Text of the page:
This past summer, Garcia got the opportunity of a lifetime. He always dreamed of going to MIT so when a friend told him about a summer internship program, he applied. Out of 600 students who applied, 36 were accepted. Garcia was among them.
He spent 10 weeks at MIT, but not as a computer scientist. Instead, he was placed in mechanical engineering, where he worked in the Heat Transfer Department researching omniphobic surfaces, which describes materials that are able to repel most substances, from water and oil to other solvents. Again, Garcia had to rise to the occasion, taking online courses at MIT and reading everything he could about materials science and dynamics of fluids since it was not his subject area. In the end, the research was presented at a materials science conference, and the group he worked with is trying to publish a paper on their findings.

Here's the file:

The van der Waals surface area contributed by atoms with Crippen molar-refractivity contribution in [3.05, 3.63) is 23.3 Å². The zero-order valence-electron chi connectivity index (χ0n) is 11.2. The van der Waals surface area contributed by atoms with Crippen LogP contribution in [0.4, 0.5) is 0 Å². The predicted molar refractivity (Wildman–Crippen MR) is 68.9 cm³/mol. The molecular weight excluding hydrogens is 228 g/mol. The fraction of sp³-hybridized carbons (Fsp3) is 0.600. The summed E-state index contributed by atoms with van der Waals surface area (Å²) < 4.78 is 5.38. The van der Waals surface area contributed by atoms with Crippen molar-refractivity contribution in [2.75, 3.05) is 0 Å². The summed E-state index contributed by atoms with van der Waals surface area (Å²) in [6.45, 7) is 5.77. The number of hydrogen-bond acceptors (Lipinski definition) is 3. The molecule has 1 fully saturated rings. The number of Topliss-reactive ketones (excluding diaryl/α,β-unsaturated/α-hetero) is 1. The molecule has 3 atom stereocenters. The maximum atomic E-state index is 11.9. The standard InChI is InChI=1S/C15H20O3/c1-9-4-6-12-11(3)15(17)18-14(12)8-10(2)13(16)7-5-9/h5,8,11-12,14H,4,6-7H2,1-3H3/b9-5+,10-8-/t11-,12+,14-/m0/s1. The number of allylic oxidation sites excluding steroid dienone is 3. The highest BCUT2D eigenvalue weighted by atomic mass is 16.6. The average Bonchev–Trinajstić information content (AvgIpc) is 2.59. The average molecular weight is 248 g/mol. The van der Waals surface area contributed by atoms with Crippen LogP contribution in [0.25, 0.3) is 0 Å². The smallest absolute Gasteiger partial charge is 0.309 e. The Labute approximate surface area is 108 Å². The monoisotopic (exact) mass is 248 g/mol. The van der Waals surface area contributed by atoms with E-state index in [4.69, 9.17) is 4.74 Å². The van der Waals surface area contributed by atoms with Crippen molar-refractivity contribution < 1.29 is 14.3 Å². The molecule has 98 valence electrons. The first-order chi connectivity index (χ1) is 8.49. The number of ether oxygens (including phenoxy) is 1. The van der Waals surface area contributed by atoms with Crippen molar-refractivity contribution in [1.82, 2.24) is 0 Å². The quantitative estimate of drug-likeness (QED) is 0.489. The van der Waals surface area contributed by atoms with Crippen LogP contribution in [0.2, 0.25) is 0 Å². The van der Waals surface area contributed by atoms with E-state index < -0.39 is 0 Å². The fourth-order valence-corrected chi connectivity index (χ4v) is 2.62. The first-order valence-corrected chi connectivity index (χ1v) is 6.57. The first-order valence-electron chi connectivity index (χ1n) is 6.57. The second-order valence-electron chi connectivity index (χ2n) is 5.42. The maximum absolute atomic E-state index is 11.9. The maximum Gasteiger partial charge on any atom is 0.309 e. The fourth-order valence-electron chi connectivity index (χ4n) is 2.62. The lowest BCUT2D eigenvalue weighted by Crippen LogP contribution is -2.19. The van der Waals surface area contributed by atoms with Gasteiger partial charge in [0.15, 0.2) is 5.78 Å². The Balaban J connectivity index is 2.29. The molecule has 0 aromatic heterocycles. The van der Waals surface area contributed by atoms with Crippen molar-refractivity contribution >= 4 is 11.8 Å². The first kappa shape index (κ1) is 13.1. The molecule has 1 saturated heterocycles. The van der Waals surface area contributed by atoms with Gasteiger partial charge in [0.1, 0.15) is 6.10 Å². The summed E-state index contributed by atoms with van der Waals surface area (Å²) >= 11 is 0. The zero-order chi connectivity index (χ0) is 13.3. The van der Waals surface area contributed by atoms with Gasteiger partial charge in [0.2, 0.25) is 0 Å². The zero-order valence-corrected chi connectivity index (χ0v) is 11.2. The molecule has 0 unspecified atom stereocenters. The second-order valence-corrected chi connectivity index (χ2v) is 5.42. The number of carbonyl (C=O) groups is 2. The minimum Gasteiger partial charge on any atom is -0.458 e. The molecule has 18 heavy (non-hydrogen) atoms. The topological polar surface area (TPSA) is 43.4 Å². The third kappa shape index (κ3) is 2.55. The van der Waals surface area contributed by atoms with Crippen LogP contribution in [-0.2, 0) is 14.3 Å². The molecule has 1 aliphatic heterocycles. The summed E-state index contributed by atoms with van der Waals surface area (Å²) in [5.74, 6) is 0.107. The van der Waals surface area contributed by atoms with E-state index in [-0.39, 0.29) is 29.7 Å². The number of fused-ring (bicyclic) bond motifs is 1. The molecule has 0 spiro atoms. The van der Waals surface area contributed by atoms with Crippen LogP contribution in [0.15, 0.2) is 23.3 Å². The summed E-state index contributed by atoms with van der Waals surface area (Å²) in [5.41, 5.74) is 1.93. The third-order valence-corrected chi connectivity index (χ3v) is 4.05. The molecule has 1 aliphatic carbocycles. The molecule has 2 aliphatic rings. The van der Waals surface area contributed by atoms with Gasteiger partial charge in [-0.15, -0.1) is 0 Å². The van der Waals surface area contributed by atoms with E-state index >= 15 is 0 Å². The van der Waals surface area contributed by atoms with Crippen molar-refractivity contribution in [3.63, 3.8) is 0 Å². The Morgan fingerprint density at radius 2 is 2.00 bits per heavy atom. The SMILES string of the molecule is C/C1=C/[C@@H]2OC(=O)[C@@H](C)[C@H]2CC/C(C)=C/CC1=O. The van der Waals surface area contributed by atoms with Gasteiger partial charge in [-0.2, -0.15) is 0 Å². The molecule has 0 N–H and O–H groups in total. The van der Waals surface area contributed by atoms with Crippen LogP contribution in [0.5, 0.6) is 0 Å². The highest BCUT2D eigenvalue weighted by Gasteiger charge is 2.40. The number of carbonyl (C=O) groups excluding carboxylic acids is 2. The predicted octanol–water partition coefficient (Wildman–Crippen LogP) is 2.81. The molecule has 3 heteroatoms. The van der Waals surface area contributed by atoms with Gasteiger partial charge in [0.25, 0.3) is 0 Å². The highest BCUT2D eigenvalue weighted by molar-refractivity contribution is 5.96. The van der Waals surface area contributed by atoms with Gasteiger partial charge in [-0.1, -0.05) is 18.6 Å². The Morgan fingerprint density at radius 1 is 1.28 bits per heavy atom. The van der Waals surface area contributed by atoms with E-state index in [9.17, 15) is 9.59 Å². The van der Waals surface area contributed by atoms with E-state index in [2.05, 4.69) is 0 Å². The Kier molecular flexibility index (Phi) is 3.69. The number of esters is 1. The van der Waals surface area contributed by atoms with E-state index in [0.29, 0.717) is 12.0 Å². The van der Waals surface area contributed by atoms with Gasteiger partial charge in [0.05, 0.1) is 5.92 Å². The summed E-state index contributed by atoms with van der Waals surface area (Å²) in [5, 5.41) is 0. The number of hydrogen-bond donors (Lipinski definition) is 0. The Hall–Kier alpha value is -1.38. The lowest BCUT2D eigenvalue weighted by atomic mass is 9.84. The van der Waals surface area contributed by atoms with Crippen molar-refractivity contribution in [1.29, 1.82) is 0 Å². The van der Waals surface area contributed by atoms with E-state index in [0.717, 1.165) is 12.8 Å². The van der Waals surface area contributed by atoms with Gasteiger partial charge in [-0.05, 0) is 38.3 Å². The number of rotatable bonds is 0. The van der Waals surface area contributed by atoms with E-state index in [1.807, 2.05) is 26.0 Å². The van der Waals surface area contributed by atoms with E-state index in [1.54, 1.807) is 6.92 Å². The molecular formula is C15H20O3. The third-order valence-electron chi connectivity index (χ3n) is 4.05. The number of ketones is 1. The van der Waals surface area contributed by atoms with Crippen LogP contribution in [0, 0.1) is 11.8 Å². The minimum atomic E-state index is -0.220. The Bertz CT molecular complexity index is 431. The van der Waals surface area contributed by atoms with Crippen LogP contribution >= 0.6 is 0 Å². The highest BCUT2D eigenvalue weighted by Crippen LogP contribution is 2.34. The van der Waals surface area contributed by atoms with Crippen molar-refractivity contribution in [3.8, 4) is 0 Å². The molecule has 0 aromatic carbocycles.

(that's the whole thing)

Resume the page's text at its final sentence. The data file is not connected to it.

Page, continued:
“Manny is an extraordinary student, an example to all of us,” said Jerry Miller, associate director, robotics & wireless research, and adjunct faculty in the School for Computing & Information Sciences. “When I first met Manny here at the Discovery Lab, he was racing in between classes, doing as much research work in a short amount of time as possible, and then heading out the door each night to get to his job in order to support his family.”